An Interview with Scot Art
What first attracted you to the act of making music? In particular, making electronic music?
I can only really remember that I was very interested in music from an early age – at least my early teens. This was probably the influence of 1970s Countdown. So my earliest influences in terms of electronic music were pop artists in the immediate aftermath of punk like Gary Numan, Talking Heads, etc.
In the early to mid Eighties, when I was old enough to discover music that wasn’t on television, it was the multitudes of the Sydney “little bands” that inspired me to make overtly ‘electronic’ music. The stand out amongst all of those would have to be Severed Heads of course, but there are many others.
What were your earliest musical influences?
Severed Heads, Cabaret Voltaire, SPK, Throbbing Gristle, Human League.
And for bonus points… Who/what influences your music making now?
Well, the Victor Xray material is directly influenced by the hyperdub/dubstep meme that’s been coming out of London for the past four or five years. So that would be Kode9, Benga, Skream, Mala, Loefah, Burial, Horsepower Productions, and so on.
How does Victor Xray differ from Nerve Agent and – prior to this – Now Zero?
Well, Now Zero was always a collaborative electronic pop project that morphed into a kind of trance-techno hybrid in the style of the early 90s. Nerve Agent, my post-Now Zero solo project, ditched the trance for a more techno feel with influences from the Berlin scene of the Basic Channel / Rhythm & Sound / Chain Reaction stable. I was also very influenced with the various species of breakbeat. Nerve Agent was fairly aggressive music with a strong undercurrent of dub as filtered through the previously mentioned Rhythm & Sound and Burial Mix* styles that had come from Berlin. But, always simultaneously with this progressive output, there was also the “Nerve Agent In Dub” series, a very traditional dub project, quite conservative in its goals really.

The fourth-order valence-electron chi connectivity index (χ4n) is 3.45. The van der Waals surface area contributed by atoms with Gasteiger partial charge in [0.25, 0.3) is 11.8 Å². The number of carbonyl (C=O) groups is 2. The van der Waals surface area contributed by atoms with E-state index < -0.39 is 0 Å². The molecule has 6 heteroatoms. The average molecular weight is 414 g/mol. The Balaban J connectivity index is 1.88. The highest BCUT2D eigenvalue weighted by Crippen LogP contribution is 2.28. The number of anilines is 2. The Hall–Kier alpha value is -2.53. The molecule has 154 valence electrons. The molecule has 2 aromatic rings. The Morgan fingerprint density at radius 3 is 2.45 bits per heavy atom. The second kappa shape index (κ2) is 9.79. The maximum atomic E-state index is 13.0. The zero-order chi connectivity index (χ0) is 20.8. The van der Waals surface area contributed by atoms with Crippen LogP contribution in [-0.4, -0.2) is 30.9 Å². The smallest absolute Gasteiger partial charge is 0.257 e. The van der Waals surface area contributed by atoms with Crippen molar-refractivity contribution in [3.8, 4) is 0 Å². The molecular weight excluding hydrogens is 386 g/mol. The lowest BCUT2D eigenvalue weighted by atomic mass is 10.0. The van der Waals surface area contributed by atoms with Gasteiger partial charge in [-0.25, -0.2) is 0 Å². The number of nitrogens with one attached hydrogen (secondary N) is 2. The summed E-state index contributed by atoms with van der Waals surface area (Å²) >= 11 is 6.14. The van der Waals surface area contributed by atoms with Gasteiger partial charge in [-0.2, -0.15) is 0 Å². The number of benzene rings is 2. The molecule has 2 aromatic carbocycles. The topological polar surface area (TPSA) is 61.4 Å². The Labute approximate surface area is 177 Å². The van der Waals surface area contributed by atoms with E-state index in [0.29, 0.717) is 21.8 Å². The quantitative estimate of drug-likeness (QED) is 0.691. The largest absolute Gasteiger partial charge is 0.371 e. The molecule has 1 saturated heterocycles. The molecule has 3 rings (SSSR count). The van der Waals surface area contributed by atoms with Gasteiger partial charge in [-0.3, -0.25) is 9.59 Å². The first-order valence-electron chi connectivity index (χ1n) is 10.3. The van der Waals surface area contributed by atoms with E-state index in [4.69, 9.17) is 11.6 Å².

* Not to be confused with Burial the London dubstep artist on the Hyperdub label.
Victor Xray was a natural continuation of this progression, with a modern twist. I was always very interested in the stuff that Horsepower Productions and Kode9 were doing in London, going back a few years, after a tip from Seb and Luke (Sub Bass Snarl and part of the Cyrogenesis / Frigid nexus in Sydney) some years ago.
Victor Xray had initially started as an electro-based side project, but I decided against that initial impulse in favour of something that could take those dubstep influences and meld them with what I was doing with the breakbeat and dub of the earlier project.
There is also Xray Audio System which is a redevelopment of the Nerve Agent In Dub series. One of the Victor Xray tracks (Dub Forever International) is a remix of an Xray Audio System track (Melodarhymbic International) off the compilation “Clan Analogue In Version”.
With your new EP, “The Dark Arts of Dub”, you incorporated elements of dub, dance hall, and minimal techno. Is this a new scene you’re tapping into or did these styles appeal to you as an interesting divergence from what you’ve done before?
No this is a definitely deliberate divergence, although it still retains its traceability to the earlier material. See Above.
What is your usual approach to producing music? Has it changed over time? If so, how?
My approach changes over time. In fact, almost daily.
I am now using Ableton Live 6.0 as a software platform with a Nord Modular synthesiser as practically my only piece of external hardware. I used to use external sequencers and hardware synths and a sampler with no computers except as a very simple digital multitrack at the end point of the composition and arrangement process (the G-Type Nerve Agent album was recorded with this technique).
Nowadays I tend to avoid sample-based composition. It was a favoured technique of mine to start with a sample, build a track around the sample and then throw the sample away before final arrangement and remix. But now I tend to start with a bass line or a melody and build out. I also tend to compose quite a lot on the bass and guitar – then play the composition into a keyboard and record the midi in the computer. Sometimes I still start with the drums.
I also tend to like to work quickly nowadays. Lots of tracks I’m recording and mixing down in a single day and then posting the MP3 on my blog that evening. This does produce mixed results.